Ministers and business leaders have raised concerns over the soaring cost of insuring British directors after prices more than doubled in the past year on concerns about corporate governance and pandemic-related claims.
UK government officials are talking with executives in the insurance sector about the rising costs of serving as a director, according to people familiar with the situation, given mounting fears that smaller businesses in particular are struggling to shoulder the burden.
The cost of insurance is set to rise even further, according to executives, given the prospect of new regulations that could make directors personally responsible for the accuracy of financial statements under a forthcoming consultation into audit reform. The government’s plans are due to be published as early as this week.
Companies use directors and officers liability insurance — D&O — to protect managers from claims made against decisions and actions taken as a board.
But company bosses say that the cost for such insurance is becoming prohibitively expensive, with insurers ramping up prices given an expected wave of claims as shareholders and regulators challenge decisions made by companies during the pandemic.
Jonathan Geldart, director-general of the Institute of Directors, wrote to business secretary Kwasi Kwarteng warning about the spiralling costs of professional indemnity (PI) and D&O cover.
Insurance costs were “having a profound effect on some smaller businesses”, the IoD said. “Cost increases put yet more pressure on businesses and entrepreneurs at a time when, for many, cash flow remains fragile.”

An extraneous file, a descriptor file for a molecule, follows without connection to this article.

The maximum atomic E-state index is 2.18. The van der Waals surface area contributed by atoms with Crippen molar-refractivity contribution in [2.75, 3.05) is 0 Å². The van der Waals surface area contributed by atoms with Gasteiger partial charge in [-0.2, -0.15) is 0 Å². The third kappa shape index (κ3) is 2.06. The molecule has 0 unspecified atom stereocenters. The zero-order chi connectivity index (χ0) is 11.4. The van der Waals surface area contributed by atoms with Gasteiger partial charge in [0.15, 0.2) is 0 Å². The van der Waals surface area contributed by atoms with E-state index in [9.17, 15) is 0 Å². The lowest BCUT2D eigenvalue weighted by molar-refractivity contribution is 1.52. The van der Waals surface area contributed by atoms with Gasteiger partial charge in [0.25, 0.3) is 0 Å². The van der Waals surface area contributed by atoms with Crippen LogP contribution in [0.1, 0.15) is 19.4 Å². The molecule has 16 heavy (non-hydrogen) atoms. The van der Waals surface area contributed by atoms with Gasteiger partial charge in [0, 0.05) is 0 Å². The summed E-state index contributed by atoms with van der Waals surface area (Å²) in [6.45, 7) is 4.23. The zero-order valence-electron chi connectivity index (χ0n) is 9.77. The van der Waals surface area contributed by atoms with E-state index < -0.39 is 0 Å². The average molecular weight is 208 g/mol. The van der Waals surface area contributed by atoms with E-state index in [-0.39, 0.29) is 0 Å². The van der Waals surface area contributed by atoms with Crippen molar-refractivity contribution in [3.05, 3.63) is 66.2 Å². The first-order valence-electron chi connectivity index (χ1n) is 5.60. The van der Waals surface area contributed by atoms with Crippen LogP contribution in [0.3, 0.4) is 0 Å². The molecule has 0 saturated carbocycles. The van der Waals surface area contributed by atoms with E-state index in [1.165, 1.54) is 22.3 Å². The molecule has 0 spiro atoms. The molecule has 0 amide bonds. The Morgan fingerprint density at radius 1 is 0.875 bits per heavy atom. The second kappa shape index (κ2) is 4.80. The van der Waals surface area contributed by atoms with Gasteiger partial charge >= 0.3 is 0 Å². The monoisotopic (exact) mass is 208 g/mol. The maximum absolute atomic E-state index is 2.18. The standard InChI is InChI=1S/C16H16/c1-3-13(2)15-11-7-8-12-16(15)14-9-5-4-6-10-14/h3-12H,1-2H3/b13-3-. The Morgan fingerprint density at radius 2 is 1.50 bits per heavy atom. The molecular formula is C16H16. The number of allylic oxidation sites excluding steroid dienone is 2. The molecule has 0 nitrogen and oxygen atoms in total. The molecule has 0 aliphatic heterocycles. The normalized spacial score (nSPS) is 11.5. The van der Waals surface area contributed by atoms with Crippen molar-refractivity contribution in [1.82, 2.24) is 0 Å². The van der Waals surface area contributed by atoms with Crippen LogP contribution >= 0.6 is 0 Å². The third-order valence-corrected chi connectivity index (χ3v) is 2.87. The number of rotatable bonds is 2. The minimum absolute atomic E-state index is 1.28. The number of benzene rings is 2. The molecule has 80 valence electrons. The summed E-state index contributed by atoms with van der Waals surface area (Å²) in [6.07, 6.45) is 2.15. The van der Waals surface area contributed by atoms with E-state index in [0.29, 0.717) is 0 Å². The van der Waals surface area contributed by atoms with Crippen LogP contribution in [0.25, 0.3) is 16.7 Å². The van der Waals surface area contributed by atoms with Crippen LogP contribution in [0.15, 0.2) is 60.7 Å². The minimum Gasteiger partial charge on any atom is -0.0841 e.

In a reply seen by the FT, Kwarteng told the IoD that he was also concerned and that the government was in “continual dialogue with the insurance sector regarding its response to this unprecedented situation”.
The Treasury, which is the lead department for insurance markets, said it was engaging with the industry “to understand what factors are affecting the availability, or increased premium price, of cover across sectors”.
The average cost of financial and professional insurance has risen 90 per cent over the past year, according to insurance broker Marsh, citing various issues including a Covid-hit economy and rising insolvencies. Within this, D&O prices had seen “triple-digit increases”.
Beth Thurston, UK management liability leader at Marsh, said many clients had seen at least a doubling of the price of their D&O renewal from the previous year. Some insurers have even quit the market.
Thurston said there was an increased prevalence of group litigation in a number of jurisdictions including the UK — similar to the class actions seen in the US — and a rise in “event-driven litigation” from shareholders over decisions by the board.
“There has been an increased concern of potential exposure for boards regarding their response to the pandemic and an increased concern that the economic shutdown is likely to lead to higher levels of insolvency in areas such as hospitality, retail and aviation,” she said.
Prices are also going up as companies come under greater scrutiny over their accounts — D&O insurance typically covers failure to comply with regulations or laws, reporting errors or misrepresentation, but not fraud.
Insurers defend the higher rates for directors’ and officers’ insurance, given that the business has been lossmaking in recent years because of high claims. But some are concerned that further rate increases could push more companies and directors to bear the risk themselves, rather than buy insurance.
Such a move could be difficult to reverse, said Andrew Horton, chief executive of Beazley, the insurance company. “We want them still to see insurance as being a valuable product, and we need to ensure that we don’t price ourselves out of it,” he said.
Additional reporting by Ian Smith and Oliver Ralph
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